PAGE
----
GMS practices have been handed funding worth around £1,500 per practice to cover locum superannuation costs - a sum GP leaders say could leave some facing five-figure losses.
But NHS England looks set to allow its local area teams (LATs) to decide whether to offer PMS pracices equivalent funding.
West Yorkshire local area team (LAT) told local practices that despite previous indications they would be treated equally to GMS practices, it had decided not to hand any additional funds to PMS practices.
A letter sent by the LAT on 31 May said: ‘In the absence of national guidance and subsequent clarification from NHS England PMS practices will not receive any additional funding with regards to changes in locum superannuation on the basis that it is recognised that there is significant variation in £ per capita global sum funding between GMS and PMS primary care medical providers, with PMS practices typically receiving higher funding per patient than GMS colleagues.’
Changes made under the imposed GMS contract mean practices are now required to pay employer contributions for locums, which were previously paid by PCTs. West Yorkshire LMCs said the LAT had indicated it would treat GMS and PMS practices equally when transferring payments to cover locum superannuation.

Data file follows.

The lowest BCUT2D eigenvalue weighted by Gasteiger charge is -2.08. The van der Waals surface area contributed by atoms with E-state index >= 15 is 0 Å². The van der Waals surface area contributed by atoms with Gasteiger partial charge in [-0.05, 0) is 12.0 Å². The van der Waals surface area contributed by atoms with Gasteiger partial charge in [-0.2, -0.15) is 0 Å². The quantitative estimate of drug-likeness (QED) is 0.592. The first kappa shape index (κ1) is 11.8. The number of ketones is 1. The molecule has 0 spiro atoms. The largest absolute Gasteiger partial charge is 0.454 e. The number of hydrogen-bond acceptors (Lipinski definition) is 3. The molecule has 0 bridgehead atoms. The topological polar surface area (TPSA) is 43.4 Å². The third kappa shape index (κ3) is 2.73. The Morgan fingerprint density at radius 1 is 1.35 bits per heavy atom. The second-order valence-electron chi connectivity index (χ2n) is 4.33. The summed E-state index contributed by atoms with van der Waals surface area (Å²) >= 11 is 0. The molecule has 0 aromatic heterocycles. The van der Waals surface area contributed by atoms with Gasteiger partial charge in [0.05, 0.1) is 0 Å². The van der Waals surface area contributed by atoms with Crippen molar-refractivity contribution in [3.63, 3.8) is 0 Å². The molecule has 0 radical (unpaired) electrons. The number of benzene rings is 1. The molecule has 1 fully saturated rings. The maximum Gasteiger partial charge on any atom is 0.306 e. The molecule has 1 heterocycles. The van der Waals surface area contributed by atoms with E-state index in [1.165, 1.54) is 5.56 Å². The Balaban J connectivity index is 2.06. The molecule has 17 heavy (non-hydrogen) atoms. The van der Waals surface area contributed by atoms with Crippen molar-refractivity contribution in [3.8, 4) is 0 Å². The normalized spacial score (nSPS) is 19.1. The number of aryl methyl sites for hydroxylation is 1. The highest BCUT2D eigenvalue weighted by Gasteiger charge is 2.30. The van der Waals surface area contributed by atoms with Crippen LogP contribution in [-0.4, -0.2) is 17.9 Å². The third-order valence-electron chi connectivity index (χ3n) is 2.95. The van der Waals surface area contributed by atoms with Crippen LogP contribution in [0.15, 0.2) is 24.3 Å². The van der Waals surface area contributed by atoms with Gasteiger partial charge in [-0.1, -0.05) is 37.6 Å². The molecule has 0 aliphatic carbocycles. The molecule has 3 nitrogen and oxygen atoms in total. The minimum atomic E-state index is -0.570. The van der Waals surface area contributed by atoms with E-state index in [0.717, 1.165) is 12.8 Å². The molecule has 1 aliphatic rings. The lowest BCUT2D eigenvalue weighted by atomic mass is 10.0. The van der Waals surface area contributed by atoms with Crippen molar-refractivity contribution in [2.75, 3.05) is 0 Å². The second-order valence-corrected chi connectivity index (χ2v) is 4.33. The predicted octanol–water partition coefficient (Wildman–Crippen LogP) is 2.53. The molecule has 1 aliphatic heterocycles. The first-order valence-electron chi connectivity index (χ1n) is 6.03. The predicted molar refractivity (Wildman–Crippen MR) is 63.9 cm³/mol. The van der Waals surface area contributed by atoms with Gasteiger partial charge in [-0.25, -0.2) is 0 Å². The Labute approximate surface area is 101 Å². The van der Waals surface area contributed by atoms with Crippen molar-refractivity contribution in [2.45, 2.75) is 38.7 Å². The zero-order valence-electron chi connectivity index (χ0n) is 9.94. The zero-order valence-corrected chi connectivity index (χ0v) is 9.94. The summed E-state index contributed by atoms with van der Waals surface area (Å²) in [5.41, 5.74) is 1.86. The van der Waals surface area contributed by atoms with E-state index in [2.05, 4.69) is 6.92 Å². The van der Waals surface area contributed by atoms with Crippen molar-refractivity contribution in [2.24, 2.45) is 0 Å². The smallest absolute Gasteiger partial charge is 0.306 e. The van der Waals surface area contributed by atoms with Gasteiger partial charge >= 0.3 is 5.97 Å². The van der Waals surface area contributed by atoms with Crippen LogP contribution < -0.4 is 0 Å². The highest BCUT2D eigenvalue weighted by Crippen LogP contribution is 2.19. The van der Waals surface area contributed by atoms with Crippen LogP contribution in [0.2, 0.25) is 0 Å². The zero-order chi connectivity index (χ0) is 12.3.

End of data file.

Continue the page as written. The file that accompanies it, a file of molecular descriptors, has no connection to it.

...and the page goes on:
GPC deputy chairman and Leeds GP, Dr Richard Vautrey, said the decision would ‘call into question whether PMS practices would be able to pass on superannuation payments to locums’. He said Leeds LMC had been clear that while it opposed the contract imposition, practices must pass on payments to locums.
But that would only be sustainable if the money was passed onto practices, he warned.
The decision by the LAT showed, despite previous assurances, the shift of superannuation payments was clearly a cost-saving exercise, said Dr Vautrey.
He said PMS practices were ‘rightly angry’ at their treatment by NHS England, which gave the impression of being in chaos.
GPC is not yet aware whether this policy is being replicated by other LATs, but Dr Vautrey called on NHS England to issue national guidance to reverse the decision as soon as possible. Last month the BMA revealed it was aware of ‘dozens’ of cases of locums having fees cut because practice funding was insufficient to cover pension costs.
A letter sent by BMA chairman Dr Mark Porter called on health secretary Jeremy Hunt to make payments the responsibility of NHS England, to be dealt with centrally.